MATHS: SQUARE ROOT
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MATHS: SQUARE ROOT FUNCTION
The square root of number n is the number that when multiplied by itself produces n (To multiply a number by itself is to 'square' it, thus square root). Thus the square root of 9 is 3, because 3x3=9. Every positive number had two square roots, a positive root and a negative root. This is because -3x-3 also produces 9. Poser returns the positive square root of positive numbers.
Above 1 the square root of any number is lower than the number itself (e.g. the square root of 4 is 2).
Below 1 the square root of any number is higher than the number itself (e.g. the square root of 0.25 is 0.5).
Below 0, Poser's maths breaks down a little. If there is any chance that your input into a square root function might drop below zero, I'd suggest putting an abs maths function in the way to avoid problems (see below for more on this).
The Sqrt maths function produces the Square Root of value_1. Value_2 is ignored in this function. Figure 1 shows the graph for the Square Root function over the range 0 to 2.5.
The square root function plays a crucial role behind the scenes in all 3D graphics. If you have a right angle triangle, and know the lengths of the two sides next to the right angle (Opposite and Adjacent sides), then you can calculate the length of the long side (hypotenuse). This is because H times H is equal to O time O+A times A. Therefore H is equal to the square root of (O*O+A*A).
Figure 2 shows this formula in the Poser material room, using U and V to give us our O and A. This gives us a segment from a circle. The result of the sqrt function for any point on the shader will be the distance from the bottom left corner of the shader to that point. Here we have plugged the output of the Sqrt function into a Step function. This returns 1 when Value_2 is equal or higher to Value_1 and 0 when it is not. Where Value_1 is low, near the bottom left corner, 0.5 is higher, and so we get 1 (white). Where Value_1 is high, further away from that corner, the result will be 0 (white). The higher we set Value_2, the more of the result will be within the segment of the circle.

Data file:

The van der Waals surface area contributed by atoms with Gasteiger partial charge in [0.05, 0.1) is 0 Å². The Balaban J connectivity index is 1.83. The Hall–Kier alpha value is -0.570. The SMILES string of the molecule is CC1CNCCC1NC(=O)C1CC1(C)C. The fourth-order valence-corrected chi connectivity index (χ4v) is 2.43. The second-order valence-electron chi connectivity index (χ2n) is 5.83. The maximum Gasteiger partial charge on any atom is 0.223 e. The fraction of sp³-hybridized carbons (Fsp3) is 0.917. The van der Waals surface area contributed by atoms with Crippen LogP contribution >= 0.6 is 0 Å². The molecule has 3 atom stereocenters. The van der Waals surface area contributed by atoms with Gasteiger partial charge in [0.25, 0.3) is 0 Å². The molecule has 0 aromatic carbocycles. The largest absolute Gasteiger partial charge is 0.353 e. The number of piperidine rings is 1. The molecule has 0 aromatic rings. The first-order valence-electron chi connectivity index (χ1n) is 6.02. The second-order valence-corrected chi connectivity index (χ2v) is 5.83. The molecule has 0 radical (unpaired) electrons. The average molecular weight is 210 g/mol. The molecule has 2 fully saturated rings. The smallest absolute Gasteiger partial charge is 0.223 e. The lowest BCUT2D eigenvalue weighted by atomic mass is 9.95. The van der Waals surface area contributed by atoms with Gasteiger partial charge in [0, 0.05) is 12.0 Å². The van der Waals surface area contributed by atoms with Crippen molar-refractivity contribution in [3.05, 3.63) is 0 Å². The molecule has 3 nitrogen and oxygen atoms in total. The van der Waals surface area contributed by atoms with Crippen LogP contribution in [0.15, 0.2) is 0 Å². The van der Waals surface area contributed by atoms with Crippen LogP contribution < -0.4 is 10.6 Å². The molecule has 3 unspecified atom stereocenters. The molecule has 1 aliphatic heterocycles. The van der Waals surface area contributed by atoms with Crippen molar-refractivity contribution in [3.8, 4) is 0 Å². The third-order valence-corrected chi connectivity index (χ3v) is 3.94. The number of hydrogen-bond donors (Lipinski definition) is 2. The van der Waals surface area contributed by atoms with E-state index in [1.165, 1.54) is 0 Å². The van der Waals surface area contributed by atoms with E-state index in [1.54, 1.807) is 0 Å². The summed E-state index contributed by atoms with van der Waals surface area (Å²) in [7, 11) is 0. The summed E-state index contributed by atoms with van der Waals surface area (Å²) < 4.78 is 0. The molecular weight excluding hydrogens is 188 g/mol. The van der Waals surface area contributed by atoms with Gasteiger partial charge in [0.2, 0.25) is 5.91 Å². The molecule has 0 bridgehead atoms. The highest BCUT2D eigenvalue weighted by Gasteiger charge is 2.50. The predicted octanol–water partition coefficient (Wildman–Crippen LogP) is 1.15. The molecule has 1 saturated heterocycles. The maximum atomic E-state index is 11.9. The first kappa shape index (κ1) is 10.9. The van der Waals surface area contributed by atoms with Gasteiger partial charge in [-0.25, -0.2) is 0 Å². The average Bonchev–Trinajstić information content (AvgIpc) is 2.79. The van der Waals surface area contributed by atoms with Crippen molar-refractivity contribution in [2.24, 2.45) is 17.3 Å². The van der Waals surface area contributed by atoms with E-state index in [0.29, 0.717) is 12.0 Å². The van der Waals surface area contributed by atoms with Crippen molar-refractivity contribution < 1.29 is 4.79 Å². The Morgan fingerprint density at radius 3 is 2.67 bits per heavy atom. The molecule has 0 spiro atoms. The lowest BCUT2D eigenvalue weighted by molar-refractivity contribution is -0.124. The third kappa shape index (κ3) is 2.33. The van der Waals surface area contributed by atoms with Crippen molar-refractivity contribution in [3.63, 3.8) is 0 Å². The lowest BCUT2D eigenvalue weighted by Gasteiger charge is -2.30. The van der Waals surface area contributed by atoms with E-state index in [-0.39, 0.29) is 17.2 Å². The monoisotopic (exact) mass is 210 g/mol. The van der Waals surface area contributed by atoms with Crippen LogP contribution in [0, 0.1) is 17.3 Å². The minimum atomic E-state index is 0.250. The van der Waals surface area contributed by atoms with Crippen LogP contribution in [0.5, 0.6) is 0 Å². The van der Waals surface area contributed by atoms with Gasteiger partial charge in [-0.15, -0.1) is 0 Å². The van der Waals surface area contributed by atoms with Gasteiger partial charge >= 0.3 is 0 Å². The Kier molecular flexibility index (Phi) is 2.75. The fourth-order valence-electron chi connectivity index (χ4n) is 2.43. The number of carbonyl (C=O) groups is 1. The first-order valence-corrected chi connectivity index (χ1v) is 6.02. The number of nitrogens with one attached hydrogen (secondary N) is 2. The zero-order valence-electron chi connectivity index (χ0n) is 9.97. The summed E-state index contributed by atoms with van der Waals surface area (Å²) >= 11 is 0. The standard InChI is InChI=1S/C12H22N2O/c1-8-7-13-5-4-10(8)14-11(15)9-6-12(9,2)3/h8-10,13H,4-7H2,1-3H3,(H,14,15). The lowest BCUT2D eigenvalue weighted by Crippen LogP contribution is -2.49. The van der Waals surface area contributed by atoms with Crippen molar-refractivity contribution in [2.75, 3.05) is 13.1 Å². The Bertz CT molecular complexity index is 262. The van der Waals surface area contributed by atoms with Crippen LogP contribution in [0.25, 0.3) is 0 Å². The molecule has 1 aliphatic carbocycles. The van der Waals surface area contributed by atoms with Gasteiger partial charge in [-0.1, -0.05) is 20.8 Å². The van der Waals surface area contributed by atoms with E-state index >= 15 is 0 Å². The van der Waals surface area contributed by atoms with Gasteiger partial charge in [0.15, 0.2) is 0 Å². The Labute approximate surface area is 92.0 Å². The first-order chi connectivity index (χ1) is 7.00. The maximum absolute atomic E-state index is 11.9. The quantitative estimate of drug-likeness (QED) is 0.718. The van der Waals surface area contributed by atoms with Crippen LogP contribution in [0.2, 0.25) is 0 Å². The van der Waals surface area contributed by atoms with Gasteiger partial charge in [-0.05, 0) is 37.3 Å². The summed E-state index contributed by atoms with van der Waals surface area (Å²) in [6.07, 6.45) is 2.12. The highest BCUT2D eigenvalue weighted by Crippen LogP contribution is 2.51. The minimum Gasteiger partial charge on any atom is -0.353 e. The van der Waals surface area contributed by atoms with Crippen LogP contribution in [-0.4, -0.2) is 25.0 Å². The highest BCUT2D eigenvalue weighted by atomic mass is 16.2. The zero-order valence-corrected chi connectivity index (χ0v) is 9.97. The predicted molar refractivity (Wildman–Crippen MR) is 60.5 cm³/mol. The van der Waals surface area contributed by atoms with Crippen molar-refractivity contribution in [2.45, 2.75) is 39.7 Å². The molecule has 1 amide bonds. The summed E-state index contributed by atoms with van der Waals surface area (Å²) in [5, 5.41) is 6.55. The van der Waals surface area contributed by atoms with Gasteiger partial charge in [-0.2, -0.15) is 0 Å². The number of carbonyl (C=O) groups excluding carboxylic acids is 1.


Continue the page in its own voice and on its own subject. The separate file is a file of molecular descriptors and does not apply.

To get the entire circle we would need to modify the output of our u and v nodes to get a range that runs from -1 to 1 instead of 0 to 1. To do this create a subtract node. Plug the u or v node into Value_1. Set Value_1 to 2. We now have a range of 0 to 2. Finally, set Value_2 to 1. We now have our -1 to 1. Plug the output from the two subtract nodes into the two Multiply nodes and you will have a complete circle.
Figure 3 shows one potential use of the square root function. Here it is being used to merge two other nodes.
Bias with value_2 set to 0.707106781 produces the same curve as the square root function. 0.707106781 is the square root of 0.5. I'm sure there must be some direct connection between these two facts, but I have no idea what it is!
One complication with square roots comes if you try to find the square root of a negative number. Two negative numbers multiplied by each other always produce a positive number, so -2 is the negative square root of +4, not the square root of -4. To work with the square roots of negative numbers we need to use imaginary numbers. These are based on the concept of i. i is the square root of -1. If we want the square root of other negative numbers, we multiply the square root of the positive number by i, so the square root of -4 is 2i.
Poser doesn't actually do any of this. Figure 4 provides a visual proof of this. We take the square root of -1 and multiply it by itself. If Poser dealt with imaginary numbers, the result of our Multiply maths node would be -1. If we then plug this into a Abs function, we should see +1, or white. Instead, we see black. If the values that you are putting into the square root function might drop below zero, then I'd suggest putting a Abs function between the square root and your input, to avoid any unwanted glitches.